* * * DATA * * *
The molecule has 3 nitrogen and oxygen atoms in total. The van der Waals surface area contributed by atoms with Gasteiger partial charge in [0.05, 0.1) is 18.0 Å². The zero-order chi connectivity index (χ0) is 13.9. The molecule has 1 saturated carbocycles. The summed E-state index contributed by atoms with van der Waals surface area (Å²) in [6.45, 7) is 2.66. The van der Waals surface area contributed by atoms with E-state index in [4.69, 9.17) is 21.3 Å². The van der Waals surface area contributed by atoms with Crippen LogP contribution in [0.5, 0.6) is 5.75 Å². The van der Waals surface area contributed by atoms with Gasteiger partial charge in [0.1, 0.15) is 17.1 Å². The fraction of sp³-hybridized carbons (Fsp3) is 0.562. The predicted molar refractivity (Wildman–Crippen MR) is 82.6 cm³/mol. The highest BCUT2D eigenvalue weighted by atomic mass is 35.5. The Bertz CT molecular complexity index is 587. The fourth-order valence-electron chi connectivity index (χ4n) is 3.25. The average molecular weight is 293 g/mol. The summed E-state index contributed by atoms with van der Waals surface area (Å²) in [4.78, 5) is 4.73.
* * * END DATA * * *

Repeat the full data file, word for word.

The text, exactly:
The molecule has 3 nitrogen and oxygen atoms in total. The van der Waals surface area contributed by atoms with Gasteiger partial charge in [0.05, 0.1) is 18.0 Å². The zero-order chi connectivity index (χ0) is 13.9. The molecule has 1 saturated carbocycles. The summed E-state index contributed by atoms with van der Waals surface area (Å²) in [6.45, 7) is 2.66. The van der Waals surface area contributed by atoms with E-state index in [4.69, 9.17) is 21.3 Å². The van der Waals surface area contributed by atoms with Crippen LogP contribution in [0.5, 0.6) is 5.75 Å². The van der Waals surface area contributed by atoms with Gasteiger partial charge in [0.1, 0.15) is 17.1 Å². The fraction of sp³-hybridized carbons (Fsp3) is 0.562. The predicted molar refractivity (Wildman–Crippen MR) is 82.6 cm³/mol. The highest BCUT2D eigenvalue weighted by atomic mass is 35.5. The Bertz CT molecular complexity index is 587. The fourth-order valence-electron chi connectivity index (χ4n) is 3.25. The average molecular weight is 293 g/mol. The summed E-state index contributed by atoms with van der Waals surface area (Å²) in [4.78, 5) is 4.73.